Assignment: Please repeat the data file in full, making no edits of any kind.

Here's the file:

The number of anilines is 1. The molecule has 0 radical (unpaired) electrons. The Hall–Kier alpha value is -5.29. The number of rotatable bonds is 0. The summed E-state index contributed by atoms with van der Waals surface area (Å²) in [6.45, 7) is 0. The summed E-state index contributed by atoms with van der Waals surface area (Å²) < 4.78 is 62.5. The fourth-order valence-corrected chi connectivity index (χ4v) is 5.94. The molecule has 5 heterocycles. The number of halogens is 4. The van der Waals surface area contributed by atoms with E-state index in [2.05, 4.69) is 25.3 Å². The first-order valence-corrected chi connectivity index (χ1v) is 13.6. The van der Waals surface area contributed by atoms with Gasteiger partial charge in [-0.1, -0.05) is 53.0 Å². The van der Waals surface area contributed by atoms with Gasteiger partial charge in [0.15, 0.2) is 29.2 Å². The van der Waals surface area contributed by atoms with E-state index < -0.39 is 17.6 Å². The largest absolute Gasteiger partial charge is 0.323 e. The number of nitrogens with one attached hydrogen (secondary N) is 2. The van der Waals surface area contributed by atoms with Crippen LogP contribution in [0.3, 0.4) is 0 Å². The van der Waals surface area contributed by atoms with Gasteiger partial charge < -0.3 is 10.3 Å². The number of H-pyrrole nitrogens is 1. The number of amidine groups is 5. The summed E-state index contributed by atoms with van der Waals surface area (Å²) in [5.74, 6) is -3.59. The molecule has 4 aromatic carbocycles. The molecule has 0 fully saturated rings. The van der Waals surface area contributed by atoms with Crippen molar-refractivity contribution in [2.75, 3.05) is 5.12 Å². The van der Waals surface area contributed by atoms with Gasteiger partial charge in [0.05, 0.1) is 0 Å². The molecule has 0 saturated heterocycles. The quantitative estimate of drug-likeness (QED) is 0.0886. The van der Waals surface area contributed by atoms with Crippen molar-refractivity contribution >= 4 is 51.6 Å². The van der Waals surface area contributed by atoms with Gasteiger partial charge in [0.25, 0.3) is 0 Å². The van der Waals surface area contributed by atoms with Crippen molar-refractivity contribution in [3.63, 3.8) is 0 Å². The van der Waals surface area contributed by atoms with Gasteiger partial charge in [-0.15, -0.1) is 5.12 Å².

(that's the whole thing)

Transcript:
The number of anilines is 1. The molecule has 0 radical (unpaired) electrons. The Hall–Kier alpha value is -5.29. The number of rotatable bonds is 0. The summed E-state index contributed by atoms with van der Waals surface area (Å²) in [6.45, 7) is 0. The summed E-state index contributed by atoms with van der Waals surface area (Å²) < 4.78 is 62.5. The fourth-order valence-corrected chi connectivity index (χ4v) is 5.94. The molecule has 5 heterocycles. The number of halogens is 4. The van der Waals surface area contributed by atoms with E-state index in [2.05, 4.69) is 25.3 Å². The first-order valence-corrected chi connectivity index (χ1v) is 13.6. The van der Waals surface area contributed by atoms with Gasteiger partial charge in [-0.1, -0.05) is 53.0 Å². The van der Waals surface area contributed by atoms with Gasteiger partial charge in [0.15, 0.2) is 29.2 Å². The van der Waals surface area contributed by atoms with E-state index < -0.39 is 17.6 Å². The largest absolute Gasteiger partial charge is 0.323 e. The number of nitrogens with one attached hydrogen (secondary N) is 2. The van der Waals surface area contributed by atoms with Crippen LogP contribution in [0.3, 0.4) is 0 Å². The van der Waals surface area contributed by atoms with Gasteiger partial charge < -0.3 is 10.3 Å². The number of H-pyrrole nitrogens is 1. The number of amidine groups is 5. The summed E-state index contributed by atoms with van der Waals surface area (Å²) in [5.74, 6) is -3.59. The molecule has 4 aromatic carbocycles. The molecule has 0 fully saturated rings. The van der Waals surface area contributed by atoms with Crippen molar-refractivity contribution in [2.75, 3.05) is 5.12 Å². The van der Waals surface area contributed by atoms with Gasteiger partial charge in [0.05, 0.1) is 0 Å². The molecule has 0 saturated heterocycles. The quantitative estimate of drug-likeness (QED) is 0.0886. The van der Waals surface area contributed by atoms with Crippen molar-refractivity contribution >= 4 is 51.6 Å². The van der Waals surface area contributed by atoms with Gasteiger partial charge in [0.25, 0.3) is 0 Å². The van der Waals surface area contributed by atoms with Crippen molar-refractivity contribution in [3.63, 3.8) is 0 Å². The van der Waals surface area contributed by atoms with Gasteiger partial charge in [-0.15, -0.1) is 5.12 Å².